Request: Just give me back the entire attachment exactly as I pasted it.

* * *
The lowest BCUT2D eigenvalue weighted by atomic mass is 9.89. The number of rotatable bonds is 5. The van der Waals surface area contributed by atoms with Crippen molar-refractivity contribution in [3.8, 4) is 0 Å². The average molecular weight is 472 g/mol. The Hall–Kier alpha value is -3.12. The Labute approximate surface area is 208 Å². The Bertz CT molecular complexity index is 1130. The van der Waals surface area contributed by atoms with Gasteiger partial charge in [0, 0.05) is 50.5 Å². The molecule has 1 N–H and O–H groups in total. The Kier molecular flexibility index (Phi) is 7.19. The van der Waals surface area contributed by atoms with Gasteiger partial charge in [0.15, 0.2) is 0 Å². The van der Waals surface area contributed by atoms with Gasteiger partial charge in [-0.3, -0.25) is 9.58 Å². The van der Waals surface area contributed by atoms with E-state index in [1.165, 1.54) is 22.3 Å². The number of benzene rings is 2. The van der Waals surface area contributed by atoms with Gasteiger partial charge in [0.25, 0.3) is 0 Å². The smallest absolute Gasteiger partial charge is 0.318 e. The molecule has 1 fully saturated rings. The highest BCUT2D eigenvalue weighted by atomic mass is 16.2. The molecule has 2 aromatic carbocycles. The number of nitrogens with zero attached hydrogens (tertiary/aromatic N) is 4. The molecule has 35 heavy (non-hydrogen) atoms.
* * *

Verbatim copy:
The lowest BCUT2D eigenvalue weighted by atomic mass is 9.89. The number of rotatable bonds is 5. The van der Waals surface area contributed by atoms with Crippen molar-refractivity contribution in [3.8, 4) is 0 Å². The average molecular weight is 472 g/mol. The Hall–Kier alpha value is -3.12. The Labute approximate surface area is 208 Å². The Bertz CT molecular complexity index is 1130. The van der Waals surface area contributed by atoms with Gasteiger partial charge in [0, 0.05) is 50.5 Å². The molecule has 1 N–H and O–H groups in total. The Kier molecular flexibility index (Phi) is 7.19. The van der Waals surface area contributed by atoms with Gasteiger partial charge in [0.15, 0.2) is 0 Å². The van der Waals surface area contributed by atoms with Gasteiger partial charge in [-0.3, -0.25) is 9.58 Å². The van der Waals surface area contributed by atoms with E-state index in [1.165, 1.54) is 22.3 Å². The number of benzene rings is 2. The van der Waals surface area contributed by atoms with Gasteiger partial charge in [0.25, 0.3) is 0 Å². The smallest absolute Gasteiger partial charge is 0.318 e. The molecule has 1 fully saturated rings. The highest BCUT2D eigenvalue weighted by atomic mass is 16.2. The molecule has 2 aromatic carbocycles. The number of nitrogens with zero attached hydrogens (tertiary/aromatic N) is 4. The molecule has 35 heavy (non-hydrogen) atoms.